My research suggests that this conflict over diet might actually help doctors predict which women may be at risk for specific kinds of pregnancy complications. Take the example of high blood pressure and preeclampsia (which is high blood pressure on steroids). Fetuses get the nutrition they need to grow by extracting the nutrients from their mom’s blood. If the fetus needs more nutrients, it can increase maternal blood pressure17 so that it gets more nutrients quicker. So, if the fetus doesn’t have enough access to sugars to start growing big, it can 1) tell mom she is hungry, 2) change the way things taste so sweet food tastes the best, and 3) increase blood pressure so it has more access to sugars. If this goes unchecked, it is possible that a woman can develop high blood pressure or preeclampsia during pregnancy, both of which can make labor and delivery difficult, if not life threatening.

This research is still relatively new, but it has the potential to impact a lot of lives. Currently, there aren’t many good explanations for why some women have pregnancy complications while others don’t. Doctors can test for them, but we mainly use a “wait and see” approach. If my research is correct, then maybe someday doctors can start predicting which women are more at risk for complications and perform interventions before pregnancy complications become too serious.

You can probably see why thinking about this drove me a little crazy. My daughter and I are both fine and healthy, for those who were wondering. But I would have slept better if my doctor could have used my craving for milk to reassure me that we both would be fine.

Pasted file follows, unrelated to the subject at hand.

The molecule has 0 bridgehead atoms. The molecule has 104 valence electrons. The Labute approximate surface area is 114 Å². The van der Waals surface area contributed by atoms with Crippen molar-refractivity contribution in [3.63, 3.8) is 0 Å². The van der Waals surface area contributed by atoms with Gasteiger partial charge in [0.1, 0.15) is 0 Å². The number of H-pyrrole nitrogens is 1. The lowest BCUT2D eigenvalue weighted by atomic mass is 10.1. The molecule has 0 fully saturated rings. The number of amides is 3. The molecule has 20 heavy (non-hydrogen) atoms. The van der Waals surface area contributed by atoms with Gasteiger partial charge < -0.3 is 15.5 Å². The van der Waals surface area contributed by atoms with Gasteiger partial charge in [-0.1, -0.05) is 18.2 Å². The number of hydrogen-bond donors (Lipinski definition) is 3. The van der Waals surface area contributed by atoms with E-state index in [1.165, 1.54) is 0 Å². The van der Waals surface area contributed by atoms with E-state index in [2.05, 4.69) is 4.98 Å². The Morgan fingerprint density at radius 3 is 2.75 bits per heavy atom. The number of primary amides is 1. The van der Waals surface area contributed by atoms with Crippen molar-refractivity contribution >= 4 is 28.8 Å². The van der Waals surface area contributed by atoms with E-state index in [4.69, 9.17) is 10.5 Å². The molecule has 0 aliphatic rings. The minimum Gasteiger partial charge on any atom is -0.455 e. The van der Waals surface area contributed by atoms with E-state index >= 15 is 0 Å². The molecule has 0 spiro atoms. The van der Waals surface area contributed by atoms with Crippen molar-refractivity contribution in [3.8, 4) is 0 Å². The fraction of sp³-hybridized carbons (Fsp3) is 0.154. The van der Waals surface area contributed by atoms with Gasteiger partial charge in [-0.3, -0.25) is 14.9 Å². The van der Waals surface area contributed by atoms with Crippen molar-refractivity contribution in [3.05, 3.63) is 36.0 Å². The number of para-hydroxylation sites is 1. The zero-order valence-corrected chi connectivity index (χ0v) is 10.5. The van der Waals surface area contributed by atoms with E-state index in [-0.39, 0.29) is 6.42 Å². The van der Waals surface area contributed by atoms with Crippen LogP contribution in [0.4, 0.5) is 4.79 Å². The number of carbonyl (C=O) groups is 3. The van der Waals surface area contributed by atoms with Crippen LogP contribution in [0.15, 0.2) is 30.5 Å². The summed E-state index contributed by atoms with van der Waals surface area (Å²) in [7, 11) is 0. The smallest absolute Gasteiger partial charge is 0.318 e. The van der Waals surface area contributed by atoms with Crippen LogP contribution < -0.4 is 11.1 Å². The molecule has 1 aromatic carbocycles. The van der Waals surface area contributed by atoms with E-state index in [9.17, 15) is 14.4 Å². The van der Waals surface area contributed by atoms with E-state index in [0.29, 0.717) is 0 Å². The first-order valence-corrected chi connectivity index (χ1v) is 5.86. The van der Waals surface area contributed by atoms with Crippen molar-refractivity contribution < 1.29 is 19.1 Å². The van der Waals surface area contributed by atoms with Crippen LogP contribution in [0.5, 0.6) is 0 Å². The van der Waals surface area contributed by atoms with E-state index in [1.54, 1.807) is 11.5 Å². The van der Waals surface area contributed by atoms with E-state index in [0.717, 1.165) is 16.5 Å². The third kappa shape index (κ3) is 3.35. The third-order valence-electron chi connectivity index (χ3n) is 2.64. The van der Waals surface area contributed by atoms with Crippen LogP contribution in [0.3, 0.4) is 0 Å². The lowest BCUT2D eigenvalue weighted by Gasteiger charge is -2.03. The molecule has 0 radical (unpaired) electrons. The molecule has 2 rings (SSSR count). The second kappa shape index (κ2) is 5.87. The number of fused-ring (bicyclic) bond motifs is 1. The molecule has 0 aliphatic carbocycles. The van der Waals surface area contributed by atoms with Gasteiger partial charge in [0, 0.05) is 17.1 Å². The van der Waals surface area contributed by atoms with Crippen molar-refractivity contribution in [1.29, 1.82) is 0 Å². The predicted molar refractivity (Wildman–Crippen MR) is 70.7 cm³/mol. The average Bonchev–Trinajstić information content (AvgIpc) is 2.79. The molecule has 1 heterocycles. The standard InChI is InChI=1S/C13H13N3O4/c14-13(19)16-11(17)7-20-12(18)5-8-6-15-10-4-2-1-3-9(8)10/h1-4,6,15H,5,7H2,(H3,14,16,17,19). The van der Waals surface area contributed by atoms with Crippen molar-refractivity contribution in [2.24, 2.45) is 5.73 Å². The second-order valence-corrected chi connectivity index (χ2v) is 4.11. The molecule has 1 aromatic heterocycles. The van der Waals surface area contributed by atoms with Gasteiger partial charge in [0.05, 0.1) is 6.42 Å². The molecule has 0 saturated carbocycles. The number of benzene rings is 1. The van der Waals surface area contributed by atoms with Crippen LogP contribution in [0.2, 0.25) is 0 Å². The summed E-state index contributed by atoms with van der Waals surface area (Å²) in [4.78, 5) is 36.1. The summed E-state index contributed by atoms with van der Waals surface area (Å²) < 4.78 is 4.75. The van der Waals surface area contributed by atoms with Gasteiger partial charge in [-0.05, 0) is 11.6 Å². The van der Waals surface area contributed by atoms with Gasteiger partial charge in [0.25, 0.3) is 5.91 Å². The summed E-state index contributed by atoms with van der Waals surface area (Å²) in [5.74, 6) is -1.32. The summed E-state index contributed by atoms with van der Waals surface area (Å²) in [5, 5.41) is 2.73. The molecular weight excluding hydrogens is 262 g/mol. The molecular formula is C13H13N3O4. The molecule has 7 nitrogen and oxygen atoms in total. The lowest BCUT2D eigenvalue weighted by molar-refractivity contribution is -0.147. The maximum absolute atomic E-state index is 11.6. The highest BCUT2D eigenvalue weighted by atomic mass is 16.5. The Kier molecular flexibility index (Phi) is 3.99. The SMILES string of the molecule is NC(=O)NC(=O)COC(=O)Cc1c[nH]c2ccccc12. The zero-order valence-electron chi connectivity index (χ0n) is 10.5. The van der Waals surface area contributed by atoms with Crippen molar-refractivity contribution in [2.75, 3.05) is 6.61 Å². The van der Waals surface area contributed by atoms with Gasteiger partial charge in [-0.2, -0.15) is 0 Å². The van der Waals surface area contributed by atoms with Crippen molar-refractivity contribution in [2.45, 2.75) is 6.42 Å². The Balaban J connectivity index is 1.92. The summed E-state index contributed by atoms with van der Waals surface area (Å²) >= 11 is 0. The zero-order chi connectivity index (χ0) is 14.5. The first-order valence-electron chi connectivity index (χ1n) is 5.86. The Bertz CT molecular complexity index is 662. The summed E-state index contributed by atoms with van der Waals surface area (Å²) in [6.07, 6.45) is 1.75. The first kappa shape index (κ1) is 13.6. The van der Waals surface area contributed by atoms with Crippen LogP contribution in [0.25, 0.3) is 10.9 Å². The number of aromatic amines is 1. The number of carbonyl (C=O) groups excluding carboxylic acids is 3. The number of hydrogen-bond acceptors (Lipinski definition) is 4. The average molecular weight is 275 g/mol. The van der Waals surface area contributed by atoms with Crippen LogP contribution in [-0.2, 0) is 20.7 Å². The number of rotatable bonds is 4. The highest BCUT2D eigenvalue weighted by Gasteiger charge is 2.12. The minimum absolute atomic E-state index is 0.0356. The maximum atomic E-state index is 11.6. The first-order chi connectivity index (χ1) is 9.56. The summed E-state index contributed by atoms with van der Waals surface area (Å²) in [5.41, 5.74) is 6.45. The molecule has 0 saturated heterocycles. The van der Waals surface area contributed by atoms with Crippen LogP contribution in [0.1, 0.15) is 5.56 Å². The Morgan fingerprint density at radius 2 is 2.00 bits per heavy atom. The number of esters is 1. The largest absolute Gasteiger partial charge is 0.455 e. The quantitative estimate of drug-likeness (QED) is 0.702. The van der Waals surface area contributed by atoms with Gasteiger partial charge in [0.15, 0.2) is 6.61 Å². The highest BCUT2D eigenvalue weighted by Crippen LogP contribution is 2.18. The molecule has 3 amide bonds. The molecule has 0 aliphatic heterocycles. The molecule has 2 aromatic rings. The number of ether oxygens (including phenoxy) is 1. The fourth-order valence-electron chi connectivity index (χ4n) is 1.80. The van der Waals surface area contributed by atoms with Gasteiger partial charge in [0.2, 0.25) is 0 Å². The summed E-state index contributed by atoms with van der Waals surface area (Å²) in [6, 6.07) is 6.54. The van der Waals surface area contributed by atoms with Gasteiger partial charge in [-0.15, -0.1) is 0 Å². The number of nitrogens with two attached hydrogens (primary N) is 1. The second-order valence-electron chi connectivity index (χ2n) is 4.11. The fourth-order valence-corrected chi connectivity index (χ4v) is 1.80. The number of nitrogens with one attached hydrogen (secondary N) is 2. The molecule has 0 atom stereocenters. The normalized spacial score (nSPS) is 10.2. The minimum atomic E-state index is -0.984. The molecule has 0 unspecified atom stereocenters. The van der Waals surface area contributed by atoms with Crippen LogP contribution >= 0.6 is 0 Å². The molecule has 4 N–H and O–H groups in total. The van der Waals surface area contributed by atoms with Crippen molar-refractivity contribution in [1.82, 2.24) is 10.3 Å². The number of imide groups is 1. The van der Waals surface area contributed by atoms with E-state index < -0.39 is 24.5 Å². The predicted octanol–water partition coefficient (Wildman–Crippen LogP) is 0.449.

Stay curious my friends,


In case you are interested, here are some of the articles that I read and thought about while writing this.

1. Haig, D. Genetic conflicts in human pregnancy. Q. Rev. Biol. 68, 495–532 (1993).

2. Fowden, A. L. & Moore, T. Maternal-fetal resource allocation: co-operation and conflict. Placenta 33 Suppl 2, e11–5 (2012).

3. Werren, J. H. Selfish genetic elements, genetic conflict, and evolutionary innovation. Proc. Natl. Acad. Sci. U. S. A. 108 Suppl 2, 10863–10870 (2011).

4. Furneaux, E. C., Langley-Evans, A. J. & Langley-Evans, S. C. Nausea and vomiting of pregnancy: endocrine basis and contribution to pregnancy outcome. Obstet. Gynecol. Surv. 56, 775–782 (2001).

5. Huxley, R. R. Nausea and vomiting in early pregnancy: its role in placental development. Obstet. Gynecol. 95, 779–782 (2000).

6. Lin, L. S., Roberts, V. J. & Yen, S. S. Expression of human gonadotropin-releasing hormone receptor gene in the placenta and its functional relationship to human chorionic gonadotropin secretion. J. Clin. Endocrinol. Metab. 80, 580–585 (1995).

7. Flaxman, S. M. & Sherman, P. W. Morning sickness: adaptive cause or nonadaptive consequence of embryo viability? Am. Nat. 172, 54–62 (2008).

8. Sherman, P. W. & Flaxman, S. M. Protecting Ourselves from Food: Spices and morning sickness may shield us from toxins and microorganisms in the diet. Am. Sci. 89, 142–151 (2001).

9. Sherman, P. W. & Flaxman, S. M. Nausea and vomiting of pregnancy in an evolutionary perspective. Am. J. Obstet. Gynecol. 186, S190–7 (2002).

10. Flaxman, S. M. & Sherman, P. W. Morning sickness: a mechanism for protecting mother and embryo. Q. Rev. Biol. 75, 113–148 (2000).

11. Un-happily ever after? How your genes are fighting about who you are. (2020).

12. Kovacs, C. S. & Kronenberg, H. M. Maternal-fetal calcium and bone metabolism during pregnancy, puerperium, and lactation. Endocr. Rev. 18, 832–872 (1997).

13. Pérez-Pérez, A. et al. Leptin action in normal and pathological pregnancies. J. Cell. Mol. Med. 22, 716–727 (2018).

14. Forhead, A. J. & Fowden, A. L. The hungry fetus? Role of leptin as a nutritional signal before birth. J. Physiol. 587, 1145–1152 (2009).

15. Bowen, D. J. Taste and food preference changes across the course of pregnancy. Appetite 19, 233–242 (1992).

16. Brown, J. E. & Toma, R. B. Taste changes during pregnancy. Am. J. Clin. Nutr. 43, 414–418 (1986).

17. Kristiansson, P. & Wang, J. X. Reproductive hormones and blood pressure during pregnancy. Hum. Reprod. 16, 13–17 (2001).